This Road Has Been Traveled Before? Chance of Success Approaching Zero!

IntelGenx Corporation of Saint Laurent, Quebec, Canada submitted petition FDA-2013-P-1058 (here) on August 22, 2013, asking the FDA to designate its Rizatriptan Oral Film product as AB rated (or therapeutically equivalent [TE]) when approved to Maxalt-MLT Orally Disintegrating Tablets, the reference listed drug (RLD) cited in its 505(b)(2) application. 

IntelGenx argues that their proposed film version:

  • Has the same active ingredient in the same strength;
  • Is very similar in their performance as dosage forms;
  • Has the same oral route of administration as both rapidly disintegrate on the tongue; and
  • Both meet the applicable compendial or other standards of strength, quality, purity and identity.

While these statements are all true, there is one gamebreaker in their four arguments.  The fact that the two products might perform similarly does not overcome the fact that the products are different dosage forms.  An oral film is not an orally disintegrating tablet, no more than a tablet is a capsule (which can be bioequivalent, but are never rated as therapeutically equivalent).  To receive an AB rating and be considered therapeutically equivalent, the FDA requires a product to be both pharmaceutically equivalent (has the same dosage form strength, same route of administration and same active ingredient) and bioequivalent. The FDA describes these requirements in the preface to the Approved Drug Products with Therapeutic Equivalence Evaluations (better known as the Orange Book) when describing the terms used to define TE as follows:

Therapeutic Equivalence-Related Terms

Pharmaceutical Equivalents.  Drug products are considered pharmaceutical equivalents if they contain the same active ingredient(s), are of the same dosage form, route of administration and are identical in strength or concentration (e.g., chlordiazepoxide hydrochloride, 5 mg capsules).  Pharmaceutically equivalent drug products are formulated to contain the same amount of active ingredient in the same dosage form and to meet the same or compendial or other applicable standards (i.e., strength, quality, purity, and identity), but they may differ in characteristics such as shape, scoring configuration, release mechanisms, packaging, excipients (including colors, flavors, preservatives), expiration time, and, within certain limits, labeling.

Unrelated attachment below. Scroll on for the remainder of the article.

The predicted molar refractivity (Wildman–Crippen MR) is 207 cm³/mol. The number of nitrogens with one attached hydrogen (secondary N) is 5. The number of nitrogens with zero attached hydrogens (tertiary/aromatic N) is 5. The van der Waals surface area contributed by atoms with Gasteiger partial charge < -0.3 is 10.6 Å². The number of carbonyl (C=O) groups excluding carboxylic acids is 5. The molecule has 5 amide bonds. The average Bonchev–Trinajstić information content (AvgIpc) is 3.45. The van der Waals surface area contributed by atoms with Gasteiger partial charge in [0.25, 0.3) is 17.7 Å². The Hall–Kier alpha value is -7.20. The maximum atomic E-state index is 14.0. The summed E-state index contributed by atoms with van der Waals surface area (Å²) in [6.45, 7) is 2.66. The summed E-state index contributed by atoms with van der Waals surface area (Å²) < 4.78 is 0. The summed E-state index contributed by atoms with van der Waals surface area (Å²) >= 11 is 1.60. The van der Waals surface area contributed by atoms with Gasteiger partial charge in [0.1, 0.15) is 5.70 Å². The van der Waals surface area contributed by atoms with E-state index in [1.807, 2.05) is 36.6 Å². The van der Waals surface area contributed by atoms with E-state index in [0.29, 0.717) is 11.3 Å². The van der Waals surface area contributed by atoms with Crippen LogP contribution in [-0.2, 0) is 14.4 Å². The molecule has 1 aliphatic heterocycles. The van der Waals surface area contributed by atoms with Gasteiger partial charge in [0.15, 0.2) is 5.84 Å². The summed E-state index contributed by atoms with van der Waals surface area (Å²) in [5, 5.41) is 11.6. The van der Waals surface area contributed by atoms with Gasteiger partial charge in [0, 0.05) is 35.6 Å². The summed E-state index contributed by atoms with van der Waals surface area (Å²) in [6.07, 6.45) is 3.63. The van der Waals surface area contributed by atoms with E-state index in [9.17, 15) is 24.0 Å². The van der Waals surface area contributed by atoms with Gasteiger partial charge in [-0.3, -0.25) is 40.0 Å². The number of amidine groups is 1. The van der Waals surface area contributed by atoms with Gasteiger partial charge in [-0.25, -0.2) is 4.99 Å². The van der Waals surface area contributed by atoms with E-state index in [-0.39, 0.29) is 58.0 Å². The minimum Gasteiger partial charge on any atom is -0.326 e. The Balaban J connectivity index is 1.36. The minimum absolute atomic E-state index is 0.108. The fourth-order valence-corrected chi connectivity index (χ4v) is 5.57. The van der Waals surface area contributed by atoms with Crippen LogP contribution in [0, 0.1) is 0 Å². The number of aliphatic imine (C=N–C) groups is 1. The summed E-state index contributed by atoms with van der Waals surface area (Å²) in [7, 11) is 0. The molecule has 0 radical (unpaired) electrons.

Pharmaceutical Alternatives.  Drug products are considered pharmaceutical alternatives if they contain the same therapeutic moiety, but are different salts, esters, or complexes of that moiety, or are different dosage forms or strengths (e.g., tetracycline hydrochloride, 250 mg capsules vs. tetracycline phosphate complex, 250 mg capsules; quinidine sulfate, 200 mg tablets vs. quinidine sulfate, 200 mg capsules).  Data are generally not available for FDA to make the determination of tablet-to-capsule bioequivalence.  Different dosage forms and strengths within a product line by a single manufacturer are thus pharmaceutical alternatives, as are extended-release products when compared with immediate-release or standard-release formulations of the same active ingredient.

Therapeutic Equivalents.  Drug products are considered to be therapeutic equivalents only if they are pharmaceutical equivalents and if they can be expected to have the same clinical effect and safety profile when administered to patients under the conditions specified in the labeling.

FDA classifies as therapeutically equivalent those products that meet the following general criteria:  (1) they are approved as safe and effective;  (2) they are pharmaceutical equivalents in that they (a) contain identical amounts of the same active drug ingredient in the same dosage form and route of administration, and (b) meet compendial or other applicable standards of strength, quality, purity, and identity; (3) they are bioequivalent in that (a) they do not present a known or potential bioequivalence problem, and they meet an acceptable in vitro standard, or (b) if they do present such a known or potential problem, they are shown to meet an appropriate bioequivalence standard.

Quite simply, then, because a film dosage form and an orally disintegrating tablet are pharmaceutical alternatives, they cannot be rated as therapeutically equivalent or AB rated no matter how similar they may appear to behave.

For these and other issues related to therapeutic equivalence, please contact Joan Janulis, Vice President, Regulatory Affairs, at j.janulis@lachmanconsultants.com.